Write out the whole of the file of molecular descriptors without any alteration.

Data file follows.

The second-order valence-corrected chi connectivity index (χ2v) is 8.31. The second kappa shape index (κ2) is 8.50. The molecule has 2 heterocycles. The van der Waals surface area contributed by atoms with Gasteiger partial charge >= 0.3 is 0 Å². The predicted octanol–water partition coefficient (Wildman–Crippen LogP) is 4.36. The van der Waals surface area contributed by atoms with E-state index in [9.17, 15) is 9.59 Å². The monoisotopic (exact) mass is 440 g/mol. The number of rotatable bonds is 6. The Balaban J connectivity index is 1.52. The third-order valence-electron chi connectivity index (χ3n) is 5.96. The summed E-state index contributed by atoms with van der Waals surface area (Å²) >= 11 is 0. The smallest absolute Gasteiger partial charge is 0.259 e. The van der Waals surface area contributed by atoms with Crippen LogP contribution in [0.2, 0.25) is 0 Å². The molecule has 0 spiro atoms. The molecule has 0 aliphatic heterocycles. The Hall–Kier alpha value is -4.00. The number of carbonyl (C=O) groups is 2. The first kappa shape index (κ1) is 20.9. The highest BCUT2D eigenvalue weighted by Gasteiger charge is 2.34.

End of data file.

The second-order valence-corrected chi connectivity index (χ2v) is 8.31. The second kappa shape index (κ2) is 8.50. The molecule has 2 heterocycles. The van der Waals surface area contributed by atoms with Gasteiger partial charge >= 0.3 is 0 Å². The predicted octanol–water partition coefficient (Wildman–Crippen LogP) is 4.36. The van der Waals surface area contributed by atoms with E-state index in [9.17, 15) is 9.59 Å². The monoisotopic (exact) mass is 440 g/mol. The number of rotatable bonds is 6. The Balaban J connectivity index is 1.52. The third-order valence-electron chi connectivity index (χ3n) is 5.96. The summed E-state index contributed by atoms with van der Waals surface area (Å²) >= 11 is 0. The smallest absolute Gasteiger partial charge is 0.259 e. The van der Waals surface area contributed by atoms with Crippen LogP contribution in [0.2, 0.25) is 0 Å². The molecule has 0 spiro atoms. The molecule has 0 aliphatic heterocycles. The Hall–Kier alpha value is -4.00. The number of carbonyl (C=O) groups is 2. The first kappa shape index (κ1) is 20.9. The highest BCUT2D eigenvalue weighted by Gasteiger charge is 2.34.